Public Pressure by College, Deans and Student Teachers Convinces Government
Students at Ontario faculties of education and more than 500 College members are breathing easier thanks to effective lobbying on the Ontario Teacher Qualifying Test.
By Larry M. Capstick
In my column in the last issue of Professionally Speaking, I wrote about the College’s concerns about the implementation of the Ontario Teacher Qualifying Test — the entry to the profession test that the College had recommended.
At the time, the government was determined to count the results of the test this year, despite the strongest possible advice from the College, the deans of our faculties of education and the test developers themselves.
Then on March 15 the Ontario government proclaimed sections of the Quality in the Classroom Act dealing with the qualifying test. To our surprise, the Ministry of Education said that more than 8,000 College members who held Interim Certificates of Qualification would be required to pass the test before they could convert to a permanent teaching licence. This caught the College and other stakeholders, including these teachers, completely off guard.
But more importantly, this provision affected 522 teachers with interim certificates expiring in 2002. They had to write the test in April to avoid having their registration cancelled during this year, and the March 22 deadline was fast approaching to submit their applications to take part in the test. They had less than a week to deal with this new requirement and send their registration to the Educational Testing Service (ETS) in New Jersey.
The Ontario Association of Deans of Education and student teachers shared our concerns about the rushed implementation of this test and joined the College in a news conference on March 19th.
The College’s mandate is to regulate the teaching profession in the public interest. Decertifying 500 teachers for failing to pass a test they had no opportunity to write could hardly be judged to be in the public interest. We did feel it was our duty, and only fair to our members, to advise them through the media so at least some of them might have the opportunity to register and save their licences. After all, their licences are their livelihoods.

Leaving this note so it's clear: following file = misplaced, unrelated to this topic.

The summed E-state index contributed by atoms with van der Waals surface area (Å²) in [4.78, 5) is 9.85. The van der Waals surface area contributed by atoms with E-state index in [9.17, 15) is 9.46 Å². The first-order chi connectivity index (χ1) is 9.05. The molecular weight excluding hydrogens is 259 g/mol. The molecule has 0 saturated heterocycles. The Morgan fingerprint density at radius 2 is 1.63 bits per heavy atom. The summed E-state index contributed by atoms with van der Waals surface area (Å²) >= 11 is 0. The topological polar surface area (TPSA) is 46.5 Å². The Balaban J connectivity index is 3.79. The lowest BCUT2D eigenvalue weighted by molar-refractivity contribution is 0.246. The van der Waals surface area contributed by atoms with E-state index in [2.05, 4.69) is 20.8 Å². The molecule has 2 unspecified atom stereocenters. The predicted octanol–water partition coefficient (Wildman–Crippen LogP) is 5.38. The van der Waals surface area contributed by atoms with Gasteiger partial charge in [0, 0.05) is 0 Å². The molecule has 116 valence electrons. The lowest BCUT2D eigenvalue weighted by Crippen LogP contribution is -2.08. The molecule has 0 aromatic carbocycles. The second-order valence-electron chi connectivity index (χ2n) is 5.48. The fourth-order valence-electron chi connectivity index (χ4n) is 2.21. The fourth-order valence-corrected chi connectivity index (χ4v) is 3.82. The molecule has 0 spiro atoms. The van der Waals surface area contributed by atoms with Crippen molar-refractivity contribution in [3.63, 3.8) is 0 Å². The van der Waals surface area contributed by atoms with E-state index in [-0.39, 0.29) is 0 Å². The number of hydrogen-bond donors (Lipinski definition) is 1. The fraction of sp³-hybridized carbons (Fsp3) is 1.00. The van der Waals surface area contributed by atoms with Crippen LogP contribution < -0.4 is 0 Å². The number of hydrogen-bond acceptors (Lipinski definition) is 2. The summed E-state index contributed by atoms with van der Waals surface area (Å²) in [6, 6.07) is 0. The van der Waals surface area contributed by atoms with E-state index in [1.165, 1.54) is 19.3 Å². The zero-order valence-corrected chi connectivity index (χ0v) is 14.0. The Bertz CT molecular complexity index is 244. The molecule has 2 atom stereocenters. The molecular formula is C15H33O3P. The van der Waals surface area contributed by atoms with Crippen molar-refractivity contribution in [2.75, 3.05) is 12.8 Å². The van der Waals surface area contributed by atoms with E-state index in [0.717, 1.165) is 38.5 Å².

Tense days followed the news conference with affected members phoning the College in a panic and wondering what they should do. School boards also started scrambling to try to give some of the teachers they employ with interim licences a chance to at least write the qualifying test.
Fortunately, a few days after the College and the deans spoke out, the Ministry of Education made two concessions. In a significant breakthrough, the ministry decided that College members who were granted interim teaching certificates on or before March 15 didn’t have to write the test, and it extended the deadline for registration of new graduates from March 22 to March 27.
FAIR AND RELEVANT
That solved one problem. But the overwhelming inequity of counting the test as a requirement for certification before it was fully validated remained. I wrote to the incoming Premier and new Minister of Education on behalf of the College to urge them once again to reconsider.
Four days before the students that we hope to welcome into the profession this year were to write the test, new Education Minister Elizabeth Witmer told the media that — following the advice of the College — she had decided to administer the test in 2002 as a field test. I congratulate the Minister for her action.
Teacher candidates at our Ontario faculties are required to write the entry to the profession test, but everyone who writes it this year will be considered for certification purposes to have passed it. The experience from this year’s test will be reviewed to ensure that the test is fair and relevant for use as a prerequisite for teacher certification in Ontario.
This is certainly in the public interest, and in the best interest of our
current and future members.
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